And it only seems like yesterday that UKOOG were telling us that “A single pad of 40 laterals would provide £13.5m in community benefits”. On the day they said that the UK natural gas price was about 44p a therm. On the day he wrote his article it was 277p a therm. So it is now 6 times more expensive but his “community benefit” value has gone up 30 times. I’m sure he can explain why that is.

Polling showed that most people in the North of England would back fracking in their local area if they received 25 per cent off their annual energy bill, which the community benefits offer can deliver. It should also be noted that £100,000 goes to the local community for each exploration site.

How very strange then that polling also shows that a huge majority of people in the country would not back fracking in their local area even if they received 50% off their electricity bills.

The benefits to the Government’s levelling up agenda are enormous.


If the UK doesn’t boost its gas production from the enormous and world class Bowland shale formation in the North of England, we will lock ourselves into reliance on more polluting and more expensive gas imports for decades. We will be heavily reliant on Liquified natural gas (LNG), shipped to the UK from Qatar, Peru and the USA to meet our demand, with a carbon footprint four times that of UK shale at the point of delivery.

It is telling that Charles tries this old chestnut again. Any meaningful comparison between the carbon footprints of shale gas and LNG has to be full life-cycle. In other words it has to include combustion. Once this is taken into account data shows that LNG may even have a lower footprint, and in the middle of the estimate range has no more than a 10% higher footprint. Why does he need to misdirect like this?

To attract LNG, we must send up high price signals to outbid the 42 other countries which import it, with a potential gas import bill of £1 trillion by 2050. Shale gas development would not only reduce the public’s energy costs, but it would also help to reduce our carbon footprint.

There is no credible evidence that UK shale gas will either reduce UK energy costs or the UK’s carbon footprint. In any event gas that is not imported by the UK will almost certainly be burnt elsewhere so UK fracking will actually increase the total amount of carbon in the atmosphere. This particular problem is global not local.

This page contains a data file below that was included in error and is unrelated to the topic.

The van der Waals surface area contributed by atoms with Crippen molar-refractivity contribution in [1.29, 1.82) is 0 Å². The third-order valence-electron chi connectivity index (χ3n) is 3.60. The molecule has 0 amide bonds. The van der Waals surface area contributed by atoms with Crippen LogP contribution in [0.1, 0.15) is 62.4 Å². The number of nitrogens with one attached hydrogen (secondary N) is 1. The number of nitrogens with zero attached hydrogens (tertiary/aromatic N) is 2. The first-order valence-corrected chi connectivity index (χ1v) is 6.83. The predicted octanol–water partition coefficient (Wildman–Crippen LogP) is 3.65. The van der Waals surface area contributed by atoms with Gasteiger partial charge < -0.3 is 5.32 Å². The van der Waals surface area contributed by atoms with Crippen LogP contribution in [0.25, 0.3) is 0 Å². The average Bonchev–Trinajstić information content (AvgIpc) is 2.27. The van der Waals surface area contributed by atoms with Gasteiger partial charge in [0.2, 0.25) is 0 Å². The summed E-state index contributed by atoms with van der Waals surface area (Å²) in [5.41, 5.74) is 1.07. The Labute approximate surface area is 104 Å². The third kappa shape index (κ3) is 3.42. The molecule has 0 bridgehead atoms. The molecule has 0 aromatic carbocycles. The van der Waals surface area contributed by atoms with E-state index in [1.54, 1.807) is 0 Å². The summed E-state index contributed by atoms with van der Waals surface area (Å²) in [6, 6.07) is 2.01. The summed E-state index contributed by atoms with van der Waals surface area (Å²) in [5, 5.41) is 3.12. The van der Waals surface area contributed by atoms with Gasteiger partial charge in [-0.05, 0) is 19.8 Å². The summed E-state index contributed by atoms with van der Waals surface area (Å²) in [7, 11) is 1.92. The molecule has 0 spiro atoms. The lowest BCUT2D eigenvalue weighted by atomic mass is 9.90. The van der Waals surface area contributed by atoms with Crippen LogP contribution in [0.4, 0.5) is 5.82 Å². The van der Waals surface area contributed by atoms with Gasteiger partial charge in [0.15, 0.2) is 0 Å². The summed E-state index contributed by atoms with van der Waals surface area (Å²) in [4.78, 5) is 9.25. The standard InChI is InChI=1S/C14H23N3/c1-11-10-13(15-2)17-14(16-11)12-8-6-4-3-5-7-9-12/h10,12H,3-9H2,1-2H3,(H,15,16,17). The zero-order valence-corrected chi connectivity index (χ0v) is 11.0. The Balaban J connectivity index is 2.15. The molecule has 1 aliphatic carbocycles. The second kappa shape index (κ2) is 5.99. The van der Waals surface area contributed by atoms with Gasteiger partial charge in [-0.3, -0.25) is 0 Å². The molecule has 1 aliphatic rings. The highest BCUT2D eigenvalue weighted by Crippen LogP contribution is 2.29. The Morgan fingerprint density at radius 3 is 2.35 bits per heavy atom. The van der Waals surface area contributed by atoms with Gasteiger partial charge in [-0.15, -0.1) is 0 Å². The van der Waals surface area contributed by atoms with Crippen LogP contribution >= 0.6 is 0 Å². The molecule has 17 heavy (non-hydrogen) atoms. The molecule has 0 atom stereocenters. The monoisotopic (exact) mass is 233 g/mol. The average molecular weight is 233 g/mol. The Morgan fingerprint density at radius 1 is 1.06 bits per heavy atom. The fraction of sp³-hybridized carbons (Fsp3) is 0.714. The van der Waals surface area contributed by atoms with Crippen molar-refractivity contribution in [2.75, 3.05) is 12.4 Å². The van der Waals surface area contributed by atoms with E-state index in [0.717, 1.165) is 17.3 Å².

We must also face new geopolitical realities. The barbaric invasion of Ukraine and subsequent reduction of gas supply from Russia to Europe has created turmoil in the energy markets.

True but you are just pushing buttons here Charles, not saying anything germane to the argument you are pushing.

It is also important that we recognise that the impacts of fracking have been massively exaggerated by extremists who have been naïve about geopolitical realities, too inflexible, too dogmatic, and too hasty. Their actions have influenced previous Government policy despite the ‘dangers’ they present having no basis in fact or reality.

Where to start here? Those pushing fracking have made a pig’s ear of energy policy over the last decade, with hugely wasted opportunities to develop renewable energy. They have been too inflexible, too dogmatic, and too tardy. The dangers that have been identified with fracking are well-documented and when it comes to local issues, the fact that the fracking industry cannot either predict or mitigate the seismic activity that they provoke is absolutely incontestable. Far from “having no basis in fact or reality” these earthquakes are the lived experience of dozens if not hundred of local people. This is just risible jowl wobbling from somebody with a vested interest.

The moratorium imposed on fracking in 2019 was based on a report on the PNR 1z well in Lancashire, in which the largest event was 1.5 on the Richter scale, the equivalent of dropping a honeydew melon in your kitchen.

Yes, the Government took its decision based on the OGA report on PNR1z. They could hardly have done so on the basis of a non-existent report on PNR2, where the 2.9Ml quake rocked local houses. as it had only happened 2 months before.

If Charles needs any suggestions about where to put his honeydew melon I’ll be glad to oblige.

Government policy must be focused on ensuring UK shale gas is delivered in a timely manner.

No. Government policy must be focused on ensuring that the UK has a safe and sustainable supply of renewable energy so we are not dependent on fossil fuels from questionable regimes in future.